As I mentioned last week, greater Vancouver leads the Northwest in transit ridership, with somewhere between two and three times as many annual bus and train rides per person as Portland and Seattle.

So the obvious question: how come? Why does Vancouver do so much better in transit statistics than its southern neighbors?

  • If you’re from Seattle, the “obvious” answer might seem to be Vancouver’s SkyTrain light rail system, which carries about 66 million passengers each year.  Seattle is working hard to expand its measly train system—which currently consists of a lightly used commuter rail service and a 1.6 mile light rail line in Tacoma.  But SkyTrain already carries about two-thirds as many passengers as all of King County’s buses.

    Yet SkyTrain can’t be the only explanation for Vancouver’s advantage over its southern neighbors. After all, Portland has MAX light rail, and a streetcar to boot—and Vancouver beats the pants off of Portland, too.

    If anything, the MAX system is more robust than SkyTrain:  it has more track (71.5 km total, compared with SkyTrain’s 49.5 km), and nearly twice as many stations (64 stations for MAX,  vs. 33 for SkyTrain).  Still, SkyTrain claimed about 66.3 million boardings in 2005, while MAX had fewer than 33 million in 2006—which means that a typical SkyTrain station handles about four times as many passengers per day, on average, as a typical MAX station.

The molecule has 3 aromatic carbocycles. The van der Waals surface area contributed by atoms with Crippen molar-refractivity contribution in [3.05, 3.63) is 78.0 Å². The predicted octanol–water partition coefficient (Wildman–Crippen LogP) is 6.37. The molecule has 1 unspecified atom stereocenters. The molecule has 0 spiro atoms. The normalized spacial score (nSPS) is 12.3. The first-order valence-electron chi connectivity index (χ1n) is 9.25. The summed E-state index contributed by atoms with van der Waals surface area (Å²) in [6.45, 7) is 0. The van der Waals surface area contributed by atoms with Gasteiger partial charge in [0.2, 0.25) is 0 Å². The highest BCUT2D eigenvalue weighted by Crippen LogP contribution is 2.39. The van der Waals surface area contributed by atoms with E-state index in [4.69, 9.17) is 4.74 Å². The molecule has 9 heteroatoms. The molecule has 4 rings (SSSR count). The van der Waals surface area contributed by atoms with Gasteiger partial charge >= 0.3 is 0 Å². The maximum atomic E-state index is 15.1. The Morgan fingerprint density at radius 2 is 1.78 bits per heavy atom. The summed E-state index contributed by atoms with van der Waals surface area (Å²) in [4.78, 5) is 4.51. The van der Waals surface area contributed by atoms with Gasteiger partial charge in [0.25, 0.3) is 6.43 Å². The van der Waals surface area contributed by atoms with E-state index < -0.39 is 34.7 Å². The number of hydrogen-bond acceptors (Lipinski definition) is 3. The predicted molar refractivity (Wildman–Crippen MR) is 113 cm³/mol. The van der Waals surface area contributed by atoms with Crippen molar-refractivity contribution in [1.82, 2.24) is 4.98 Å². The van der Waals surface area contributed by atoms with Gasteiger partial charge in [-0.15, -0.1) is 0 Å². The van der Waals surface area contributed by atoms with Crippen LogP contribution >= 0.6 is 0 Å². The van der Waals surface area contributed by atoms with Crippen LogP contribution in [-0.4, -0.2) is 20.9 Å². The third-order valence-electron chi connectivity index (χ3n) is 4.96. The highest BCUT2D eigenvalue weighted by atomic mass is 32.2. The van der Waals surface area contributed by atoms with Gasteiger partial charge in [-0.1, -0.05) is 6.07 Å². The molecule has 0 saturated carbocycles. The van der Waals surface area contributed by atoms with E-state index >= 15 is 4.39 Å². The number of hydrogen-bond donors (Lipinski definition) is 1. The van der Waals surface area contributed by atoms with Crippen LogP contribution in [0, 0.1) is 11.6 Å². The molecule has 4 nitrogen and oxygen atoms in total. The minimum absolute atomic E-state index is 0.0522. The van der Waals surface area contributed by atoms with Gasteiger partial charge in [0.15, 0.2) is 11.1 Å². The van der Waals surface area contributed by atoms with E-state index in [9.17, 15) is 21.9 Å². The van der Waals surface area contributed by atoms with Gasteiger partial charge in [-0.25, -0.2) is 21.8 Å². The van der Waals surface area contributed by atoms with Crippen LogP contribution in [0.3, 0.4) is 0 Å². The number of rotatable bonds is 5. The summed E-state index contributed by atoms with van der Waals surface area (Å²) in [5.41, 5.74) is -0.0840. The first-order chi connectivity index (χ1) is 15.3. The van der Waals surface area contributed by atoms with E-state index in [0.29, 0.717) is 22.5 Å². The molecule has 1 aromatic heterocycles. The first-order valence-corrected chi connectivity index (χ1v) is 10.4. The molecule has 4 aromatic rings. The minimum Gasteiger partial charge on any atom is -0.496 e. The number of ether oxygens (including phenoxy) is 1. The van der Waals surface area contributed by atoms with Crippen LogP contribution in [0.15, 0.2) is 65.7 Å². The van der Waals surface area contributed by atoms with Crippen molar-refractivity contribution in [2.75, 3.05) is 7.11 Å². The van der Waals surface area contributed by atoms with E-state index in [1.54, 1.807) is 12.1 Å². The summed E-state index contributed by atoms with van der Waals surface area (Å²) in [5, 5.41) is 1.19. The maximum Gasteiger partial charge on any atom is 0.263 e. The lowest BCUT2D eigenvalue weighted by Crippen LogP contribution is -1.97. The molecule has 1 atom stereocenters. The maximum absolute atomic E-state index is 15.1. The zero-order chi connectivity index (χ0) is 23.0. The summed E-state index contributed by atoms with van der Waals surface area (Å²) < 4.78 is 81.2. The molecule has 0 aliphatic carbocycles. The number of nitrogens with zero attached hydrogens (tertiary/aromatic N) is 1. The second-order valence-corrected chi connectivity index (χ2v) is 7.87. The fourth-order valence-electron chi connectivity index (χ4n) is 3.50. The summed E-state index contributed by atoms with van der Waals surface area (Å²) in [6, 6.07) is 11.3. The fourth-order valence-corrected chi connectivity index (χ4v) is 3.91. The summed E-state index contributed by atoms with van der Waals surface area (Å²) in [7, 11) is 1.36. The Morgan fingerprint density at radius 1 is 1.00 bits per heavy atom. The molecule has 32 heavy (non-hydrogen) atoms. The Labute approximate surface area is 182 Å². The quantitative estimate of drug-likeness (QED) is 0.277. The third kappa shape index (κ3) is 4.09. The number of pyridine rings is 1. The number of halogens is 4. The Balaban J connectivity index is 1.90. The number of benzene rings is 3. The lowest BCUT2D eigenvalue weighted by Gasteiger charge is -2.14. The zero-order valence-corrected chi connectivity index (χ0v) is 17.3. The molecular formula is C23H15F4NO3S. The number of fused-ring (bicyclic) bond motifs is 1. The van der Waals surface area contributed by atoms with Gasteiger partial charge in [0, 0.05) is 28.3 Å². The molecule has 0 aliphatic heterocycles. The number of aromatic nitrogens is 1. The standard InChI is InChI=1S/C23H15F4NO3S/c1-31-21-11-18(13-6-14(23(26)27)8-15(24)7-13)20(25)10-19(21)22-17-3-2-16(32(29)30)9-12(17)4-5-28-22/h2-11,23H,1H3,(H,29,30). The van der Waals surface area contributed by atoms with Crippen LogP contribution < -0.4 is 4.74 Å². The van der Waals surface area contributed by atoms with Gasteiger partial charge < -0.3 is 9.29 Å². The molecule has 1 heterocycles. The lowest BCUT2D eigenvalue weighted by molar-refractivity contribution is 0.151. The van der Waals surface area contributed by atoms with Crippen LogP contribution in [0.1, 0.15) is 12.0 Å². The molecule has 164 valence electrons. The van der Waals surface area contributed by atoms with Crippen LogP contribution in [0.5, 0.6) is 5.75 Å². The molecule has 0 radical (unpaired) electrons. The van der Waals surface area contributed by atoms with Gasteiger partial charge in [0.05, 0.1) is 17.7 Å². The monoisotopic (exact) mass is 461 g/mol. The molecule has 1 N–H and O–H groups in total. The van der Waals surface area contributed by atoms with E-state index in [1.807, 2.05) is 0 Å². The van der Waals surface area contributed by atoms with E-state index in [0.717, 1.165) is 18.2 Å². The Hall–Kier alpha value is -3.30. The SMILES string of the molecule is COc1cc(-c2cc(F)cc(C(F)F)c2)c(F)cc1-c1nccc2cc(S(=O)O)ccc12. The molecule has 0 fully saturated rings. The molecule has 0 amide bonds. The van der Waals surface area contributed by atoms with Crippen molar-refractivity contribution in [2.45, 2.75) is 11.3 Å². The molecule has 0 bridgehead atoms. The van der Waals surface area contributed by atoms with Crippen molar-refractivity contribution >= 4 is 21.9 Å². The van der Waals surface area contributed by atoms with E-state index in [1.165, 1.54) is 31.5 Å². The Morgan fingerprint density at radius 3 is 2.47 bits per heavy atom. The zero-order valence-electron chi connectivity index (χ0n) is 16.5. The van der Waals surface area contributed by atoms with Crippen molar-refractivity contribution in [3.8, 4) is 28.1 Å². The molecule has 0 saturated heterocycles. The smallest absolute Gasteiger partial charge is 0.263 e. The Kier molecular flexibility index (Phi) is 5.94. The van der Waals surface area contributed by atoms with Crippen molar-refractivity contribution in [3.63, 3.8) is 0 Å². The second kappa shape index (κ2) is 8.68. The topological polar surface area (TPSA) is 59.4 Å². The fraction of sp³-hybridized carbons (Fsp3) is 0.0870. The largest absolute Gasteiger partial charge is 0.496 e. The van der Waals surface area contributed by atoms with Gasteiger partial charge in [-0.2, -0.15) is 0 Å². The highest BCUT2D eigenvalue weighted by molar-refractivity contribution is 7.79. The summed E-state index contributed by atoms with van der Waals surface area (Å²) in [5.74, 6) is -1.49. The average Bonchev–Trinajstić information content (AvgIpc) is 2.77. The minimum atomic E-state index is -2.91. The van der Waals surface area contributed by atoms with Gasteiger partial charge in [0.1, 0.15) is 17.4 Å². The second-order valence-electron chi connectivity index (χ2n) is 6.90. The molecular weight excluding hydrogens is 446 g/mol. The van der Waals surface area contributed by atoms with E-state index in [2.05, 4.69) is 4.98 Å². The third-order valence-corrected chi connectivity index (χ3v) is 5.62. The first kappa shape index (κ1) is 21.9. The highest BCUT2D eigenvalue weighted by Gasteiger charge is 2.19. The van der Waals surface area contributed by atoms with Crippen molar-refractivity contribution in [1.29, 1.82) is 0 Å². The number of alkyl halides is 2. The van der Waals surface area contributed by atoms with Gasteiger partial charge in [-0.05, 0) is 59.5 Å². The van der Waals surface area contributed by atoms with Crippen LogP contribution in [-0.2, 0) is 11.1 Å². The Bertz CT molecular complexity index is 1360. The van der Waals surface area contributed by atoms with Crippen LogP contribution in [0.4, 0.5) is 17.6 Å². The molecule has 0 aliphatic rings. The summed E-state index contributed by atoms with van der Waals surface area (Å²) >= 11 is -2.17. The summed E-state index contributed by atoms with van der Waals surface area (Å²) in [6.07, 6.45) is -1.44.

When you look at bus statistics, Vancouver’s advantage is even more striking.  SkyTrain has about twice as many riders as MAX—but Greater Vancouver’s bus system carries about three times as many passengers as greater Portland’s buses.  And even though greater Vancouver’s population is about one-third lower than greater Seattle’s, Vancouver-area buses provide one-third more rides than all of Puget Sound’s buses.

    (As a sidenote: it turns out that buses are the workhorses of all three cities’ transit systems.  Buses carry virtually all of Seattle’s transit passengers, three-quarters of Vancouver’s, and two-thirds of Portland’s.)

    What all this statistical mumbo-jumbo means to me is this:  when it comes to encouraging transit, mode choice—ie., train vs. bus vs. streetcar—isn’t the most important factor in determining how many people use a transit system.  Not at all.

    Far more important is the layout of communities served by transit.  In particular, compact neighborhoods can concentrate people and jobs near major transit routes, which helps make transit more convenient and cost-effective.  As far as I can tell, Vancouver’s transit advantage stems not from any particular feature of its transit system—the type of trains it uses, or the frequency of bus service, etc.—but  mostly from its comparatively compact urban form.

    To be clear: I am not trying to poo-poo transit expansion plans in Seattle or Portland. And I’m not trying to enter into any sort of bus-vs.-train debate.  (Personally, the antipathy between the pro-bus and pro-train camps turns me off, since it seems to dissipate the energies of both sides.)  What I am saying is that neither buses nor trains will get as many riders as we might hope—unless we get our neighborhoods right first.  That’s where Vancouver’s real transit advantage lies.